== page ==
Author:Elizabeth Berk (Yale University)
Paper short abstract:
This paper takes the provision and use of these anti-retroviral biomedicines as a starting point for an inquiry into the constitution of biomedical subjectivities and agency at the intersection of conflict, political-economic constraint, and social stigma.
Paper long abstract:
Despite recent work by global health professionals, there have been no long-term social scientific inquiries into HIV/AIDS in MENA. UNAIDS labels this region "low prevalence/high risk," indicating a relatively small amount of individuals currently living with this illness, but a dramatic rise in cases in the last decade.1 Lebanon has had a particularly robust response to this epidemic since its appearance in the region in the 1980s, with civil society activists, medical professionals, and a government program working in concert to educate the public about prevention and provide anti-retrovirals free of cost to anyone diagnosed. This paper, based on four months of ethnographic fieldwork with local civil society organizations, Lebanon's National AIDS Program, infectious disease physicians, and individuals living with HIV/AIDS, takes the provision and use of these anti-retroviral biomedicines as a starting point for an inquiry into the constitution of biomedical subjectivities and agency at the intersection of conflict, political-economic constraint, and social stigma. How does the free provision of these life-saving biotechnologies shape individual subjectivities for patients, providers, and advocates? How does Lebanon's unique citizenship landscape, based on ethno-religious group membership, interact with internationally produced biomedical regimes to redefine local subjectivities? Do notions of agency such as the cyborg or intra-action fit this Middle Eastern context, or do local experiences necessitate reconfiguration of these theories or perhaps generation of their own (Haraway 1990; Barad 2003)?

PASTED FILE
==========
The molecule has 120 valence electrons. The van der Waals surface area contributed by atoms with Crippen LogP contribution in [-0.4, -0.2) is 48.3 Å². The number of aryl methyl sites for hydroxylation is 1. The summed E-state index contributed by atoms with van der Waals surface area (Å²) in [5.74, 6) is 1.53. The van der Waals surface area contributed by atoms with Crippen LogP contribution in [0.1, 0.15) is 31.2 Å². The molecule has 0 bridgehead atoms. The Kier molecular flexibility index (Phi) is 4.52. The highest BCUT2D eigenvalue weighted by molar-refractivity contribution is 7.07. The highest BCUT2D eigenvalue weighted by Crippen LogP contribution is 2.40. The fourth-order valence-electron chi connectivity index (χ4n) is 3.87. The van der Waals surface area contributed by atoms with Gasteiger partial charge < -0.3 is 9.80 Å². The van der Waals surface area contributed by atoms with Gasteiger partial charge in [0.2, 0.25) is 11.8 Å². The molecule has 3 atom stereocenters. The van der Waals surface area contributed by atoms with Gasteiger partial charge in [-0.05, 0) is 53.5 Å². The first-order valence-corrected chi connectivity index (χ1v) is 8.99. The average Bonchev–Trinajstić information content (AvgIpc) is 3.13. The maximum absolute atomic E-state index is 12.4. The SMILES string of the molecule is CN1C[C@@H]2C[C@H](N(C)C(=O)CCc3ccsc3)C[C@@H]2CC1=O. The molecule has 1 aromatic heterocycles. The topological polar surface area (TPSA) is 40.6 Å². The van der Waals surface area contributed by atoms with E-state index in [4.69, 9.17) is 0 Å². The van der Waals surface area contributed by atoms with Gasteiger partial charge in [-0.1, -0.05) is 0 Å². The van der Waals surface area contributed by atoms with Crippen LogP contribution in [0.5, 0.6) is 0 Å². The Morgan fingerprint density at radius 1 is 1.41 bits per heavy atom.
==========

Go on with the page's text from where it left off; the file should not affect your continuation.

Science and Technology in the Middle East: Life Sciences and Environments